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Improved understanding of sediment dynamics and direct management applications for the South Slough National Estuarine Research Reserve and the greater Coos Bay Estuary (NOAA NERRS)

Emily and Tyler are working with Dave Sutherland (UO), Molly Keogh (UO), Dave Ralston (WHOI), and colleagues at the South Slough National Estuarine Research Reserve to evaluate sediment transport pathways and habitat impacts for eelgrass and oysters in Coos Bay Estuary, Oregon. Coos Bay is a regionally important estuary, offering one of the largest port facilities between Puget Sound and San Francisco Bay as well as diverse ecosystem services. By partnering with Reserve staff and area stakeholders including port operators and engineering consultants, we are working to understand the hydrodynamics and sediment dynamics within the estuary. For further reading on the background of the project see Sutherland & O’Neill, 2016.


Summer 2021 update

At the end of May, Tyler joined a weeklong field expedition to Coos Bay along the Oregon Coast. The research team spent the week wading through waist deep mud to collect a series of cores to provide insight into how sediment dynamics within the estuary have changed over the last 150 years.  Using multiple coring techniques, the team was able to retrieve 24 cores (14 one-meter long cores and 10 ten-centimeter cores) totalling over 150 pounds of sediment! The team was lucky to have multiple days of beautiful weather, a rarity along the Oregon Coast, and only to get stuck in the mud a few times.

The cores that the research team collected will be analyzed in our lab at UNC for radioisotope analysis as well as sediment texture.  The primary focus with the long cores is Pb-210 via alpha detection where the sediment will be stripped of its lead using strong acids and which is then plated onto planchets for use in the alpha detectors.  The Pb-210 isotope decays with a half-life of 23 years and allows us to understand changes in sedimentation up to 150 years ago.  The short cores will be passively analyzed in the gamma detectors to understand changes in sedimentation on a month to month basis in this highly seasonal system. This work will be supported by Daniela Zarate, who joined the lab this summer, and Dr. Brent McKee and Sherif Ghobrial who run the radiochemistry lab.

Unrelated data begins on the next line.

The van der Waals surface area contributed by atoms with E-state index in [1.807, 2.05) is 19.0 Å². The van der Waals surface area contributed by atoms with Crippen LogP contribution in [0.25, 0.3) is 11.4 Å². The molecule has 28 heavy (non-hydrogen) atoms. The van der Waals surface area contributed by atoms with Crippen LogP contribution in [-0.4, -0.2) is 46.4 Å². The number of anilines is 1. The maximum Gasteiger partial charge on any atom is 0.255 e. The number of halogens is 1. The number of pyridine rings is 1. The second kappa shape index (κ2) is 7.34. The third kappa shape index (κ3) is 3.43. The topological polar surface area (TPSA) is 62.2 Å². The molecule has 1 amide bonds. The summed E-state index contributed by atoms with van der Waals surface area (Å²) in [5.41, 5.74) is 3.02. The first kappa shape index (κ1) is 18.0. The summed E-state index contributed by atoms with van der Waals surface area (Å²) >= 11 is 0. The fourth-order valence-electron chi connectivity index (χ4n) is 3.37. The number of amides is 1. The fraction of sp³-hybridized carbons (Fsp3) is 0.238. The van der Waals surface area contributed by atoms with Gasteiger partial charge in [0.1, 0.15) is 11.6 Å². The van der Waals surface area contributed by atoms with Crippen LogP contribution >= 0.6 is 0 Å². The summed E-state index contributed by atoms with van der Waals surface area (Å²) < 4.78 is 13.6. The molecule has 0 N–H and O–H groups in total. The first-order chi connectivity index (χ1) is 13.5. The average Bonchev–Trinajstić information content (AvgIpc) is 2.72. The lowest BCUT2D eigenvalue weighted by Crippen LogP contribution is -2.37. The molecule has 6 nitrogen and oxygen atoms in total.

We hope to use the data generated from this expedition to better understand how the Coos Bay Estuary has changed over the last two centuries in response to human forcing such as dredging and wide-scale logging.  This information will allow us to better understand how sediment transport patterns are affecting species in the estuary, as well as how sediment dynamics are influencing coastal resiliency for the cities along the Oregon coast.

Tyler and the research team are so thankful for all the help we got from folks in Oregon including people with South Slough National Estuarine Research Reserve and the Oregon Institute of Marine Biology.  We could not have been so successful without y’alls’ help!

 


Recent papers from the Coos Bay project:

Eidam, E.F., Sutherland, D.A., Ralston, D.K., Conroy, T., Dye, B. Shifting sediment dynamics in the Coos Bay Estuary in response to 150 years of modification. JGR-Oceans. Link

Eidam, E.F., Sutherland, D.A., Ralston, D.K., Dye, B., Conroy, T., Schmitt, J., Ruggiero, P. and Wood, J., 2020. Impacts of 150 Years of Shoreline and Bathymetric Change in the Coos Estuary, Oregon, USA. Estuaries and Coasts, pp.1-19. Link

Conroy, T., Sutherland, D.A. and Ralston, D.K., 2020. Estuarine exchange flow variability in a seasonal, segmented estuary. Journal of Physical Oceanography, 50(3), pp.595-613. Link

 

Vegetated saltmarshes in upper Coos Bay Estuary